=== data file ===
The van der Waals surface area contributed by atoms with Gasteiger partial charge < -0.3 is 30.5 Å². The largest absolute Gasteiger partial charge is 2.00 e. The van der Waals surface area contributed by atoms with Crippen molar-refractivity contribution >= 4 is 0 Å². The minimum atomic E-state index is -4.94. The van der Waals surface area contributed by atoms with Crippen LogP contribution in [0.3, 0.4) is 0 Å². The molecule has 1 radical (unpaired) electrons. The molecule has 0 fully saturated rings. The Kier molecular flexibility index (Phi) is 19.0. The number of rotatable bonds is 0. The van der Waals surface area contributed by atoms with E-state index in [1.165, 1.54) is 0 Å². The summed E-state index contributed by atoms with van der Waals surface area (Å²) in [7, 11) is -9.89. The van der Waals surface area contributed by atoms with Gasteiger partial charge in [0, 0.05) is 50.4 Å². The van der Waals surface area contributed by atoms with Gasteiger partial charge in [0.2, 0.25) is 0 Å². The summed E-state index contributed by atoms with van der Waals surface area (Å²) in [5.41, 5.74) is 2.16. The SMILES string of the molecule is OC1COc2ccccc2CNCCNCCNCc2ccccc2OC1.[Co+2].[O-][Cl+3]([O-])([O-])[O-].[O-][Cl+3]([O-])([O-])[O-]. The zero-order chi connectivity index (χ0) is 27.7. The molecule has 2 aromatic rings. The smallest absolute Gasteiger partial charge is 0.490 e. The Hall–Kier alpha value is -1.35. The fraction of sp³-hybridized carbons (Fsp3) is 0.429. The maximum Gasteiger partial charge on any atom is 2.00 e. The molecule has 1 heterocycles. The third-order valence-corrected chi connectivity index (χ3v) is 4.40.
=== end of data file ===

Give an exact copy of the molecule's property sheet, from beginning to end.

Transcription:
The van der Waals surface area contributed by atoms with Gasteiger partial charge < -0.3 is 30.5 Å². The largest absolute Gasteiger partial charge is 2.00 e. The van der Waals surface area contributed by atoms with Crippen molar-refractivity contribution >= 4 is 0 Å². The minimum atomic E-state index is -4.94. The van der Waals surface area contributed by atoms with Crippen LogP contribution in [0.3, 0.4) is 0 Å². The molecule has 1 radical (unpaired) electrons. The molecule has 0 fully saturated rings. The Kier molecular flexibility index (Phi) is 19.0. The number of rotatable bonds is 0. The van der Waals surface area contributed by atoms with E-state index in [1.165, 1.54) is 0 Å². The summed E-state index contributed by atoms with van der Waals surface area (Å²) in [7, 11) is -9.89. The van der Waals surface area contributed by atoms with Gasteiger partial charge in [0, 0.05) is 50.4 Å². The van der Waals surface area contributed by atoms with Gasteiger partial charge in [0.2, 0.25) is 0 Å². The summed E-state index contributed by atoms with van der Waals surface area (Å²) in [5.41, 5.74) is 2.16. The SMILES string of the molecule is OC1COc2ccccc2CNCCNCCNCc2ccccc2OC1.[Co+2].[O-][Cl+3]([O-])([O-])[O-].[O-][Cl+3]([O-])([O-])[O-]. The zero-order chi connectivity index (χ0) is 27.7. The molecule has 2 aromatic rings. The smallest absolute Gasteiger partial charge is 0.490 e. The Hall–Kier alpha value is -1.35. The fraction of sp³-hybridized carbons (Fsp3) is 0.429. The maximum Gasteiger partial charge on any atom is 2.00 e. The molecule has 1 heterocycles. The third-order valence-corrected chi connectivity index (χ3v) is 4.40.